Though secret babies and the wayward expectations of the upper echelon sound like soap opera melodrama, Altman said the phenomenon of these secret babies is one she noticed happening all around her. Her college friends, fellow writers, even strangers she happened to sit next to at parties, all seemed to have some sort of secret baby story to tell. She realized this experience might be a generational bond for people who grew up in the era she did.
“I think it’s a thing that happens to so many women … and almost everybody I talk about this book with has a secret baby story, either it’s their own or somebody they know,” said Altman. “That was one reason I wanted to write it also. And people respond with a story of their own to me.”
Though this phenomenon is something she identifies as being unique to the era of her childhood, and the events that set the novel into motion began 60 years ago, Altman felt it was time for the story to be told. Not only for her own sake but because it catalogs a piece of history that she wants people to remember.
“I think one reason I was able to write this now is that it’s not a secret anymore. I mean, in real life it was a very big secret, the most sacred secret of my whole life, but my mother did pass away and so this couldn’t offend her. Plus, times have changed so much,” said Altman. “In a certain way, I meant the book to be sort of a history of a time in America. Because that time when women were shamed and had to give away their babies, I don’t think that will ever happen again.”
The arc of the novel itself takes Sonya’s story to present day, and though it is meant to record a specific anecdote of days not too far gone, its sub-themes are hard to ignore. The first half of the novel, clocking in at about 100 pages, covers in detail a five- to 10-year period of time in Sonya’s youth, while the last 100 pages cover 50 years or more. In a single sitting, the reader can see Sonya both trying to figure out how to talk to her first boyfriend and watching her own children grow up and leave her home.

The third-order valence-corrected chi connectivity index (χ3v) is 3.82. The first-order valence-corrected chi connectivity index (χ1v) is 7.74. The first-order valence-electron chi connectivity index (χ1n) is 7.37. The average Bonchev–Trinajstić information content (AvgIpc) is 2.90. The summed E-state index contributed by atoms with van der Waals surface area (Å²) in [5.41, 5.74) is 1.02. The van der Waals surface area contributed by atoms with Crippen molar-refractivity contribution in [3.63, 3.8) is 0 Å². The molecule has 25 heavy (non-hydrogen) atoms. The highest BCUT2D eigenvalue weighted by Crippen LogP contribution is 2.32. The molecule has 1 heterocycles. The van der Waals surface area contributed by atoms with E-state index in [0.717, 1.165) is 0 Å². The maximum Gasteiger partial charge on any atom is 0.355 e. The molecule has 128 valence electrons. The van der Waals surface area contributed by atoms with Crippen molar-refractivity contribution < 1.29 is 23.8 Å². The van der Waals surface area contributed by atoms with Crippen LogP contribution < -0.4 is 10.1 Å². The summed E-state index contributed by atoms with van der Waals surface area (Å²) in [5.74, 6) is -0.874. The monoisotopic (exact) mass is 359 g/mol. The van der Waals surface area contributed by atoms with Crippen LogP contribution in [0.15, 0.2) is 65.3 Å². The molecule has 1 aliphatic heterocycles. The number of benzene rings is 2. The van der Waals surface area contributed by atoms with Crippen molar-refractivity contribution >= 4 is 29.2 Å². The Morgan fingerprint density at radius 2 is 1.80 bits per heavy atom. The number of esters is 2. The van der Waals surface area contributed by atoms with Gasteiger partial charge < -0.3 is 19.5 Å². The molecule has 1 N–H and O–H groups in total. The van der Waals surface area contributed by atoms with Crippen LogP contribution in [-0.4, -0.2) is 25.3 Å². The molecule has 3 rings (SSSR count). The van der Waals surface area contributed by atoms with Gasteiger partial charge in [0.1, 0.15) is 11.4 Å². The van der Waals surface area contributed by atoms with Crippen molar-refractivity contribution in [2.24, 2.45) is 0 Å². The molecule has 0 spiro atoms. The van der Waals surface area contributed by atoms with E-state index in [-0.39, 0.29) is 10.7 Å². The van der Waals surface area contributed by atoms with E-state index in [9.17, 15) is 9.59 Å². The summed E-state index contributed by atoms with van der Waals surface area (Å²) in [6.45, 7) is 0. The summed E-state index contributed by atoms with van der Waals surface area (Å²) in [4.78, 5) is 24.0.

“I meant this as kind of a slice of America, I was hoping it would be a little bit bigger than me ... because that was sort of a terrible time with regard to that kind of thing for women, so … one reason I could write it was that times have changed, and also my coming to terms with it,” said Altman. “And someday, all those secret babies won’t be here anymore.”
Altman wrote the majority of the novel purely by sitting down and digging through her own memory, with some embellishments added to make a better story (including an unexpected twist at the end). As a result, the writing is analytically and emotionally profound in a way that only someone looking back on their life could be. Altman does well to capture a consistent inner voice, using details and vivid emotional language that only come from experience. She is convincing both as a 13 year old and 60-something.
“I would like people to see how damaging shame is. And how it infiltrates everything,” said Altman. “A lot of the time, the things we feel ashamed about, we feel that unnecessarily. And it’s very nice to open up those secrets and see that they didn’t mean that much, to begin with, maybe. I do think shame is a terrible thing to carry around,” she said.
“Maybe most family secrets are best exposed.”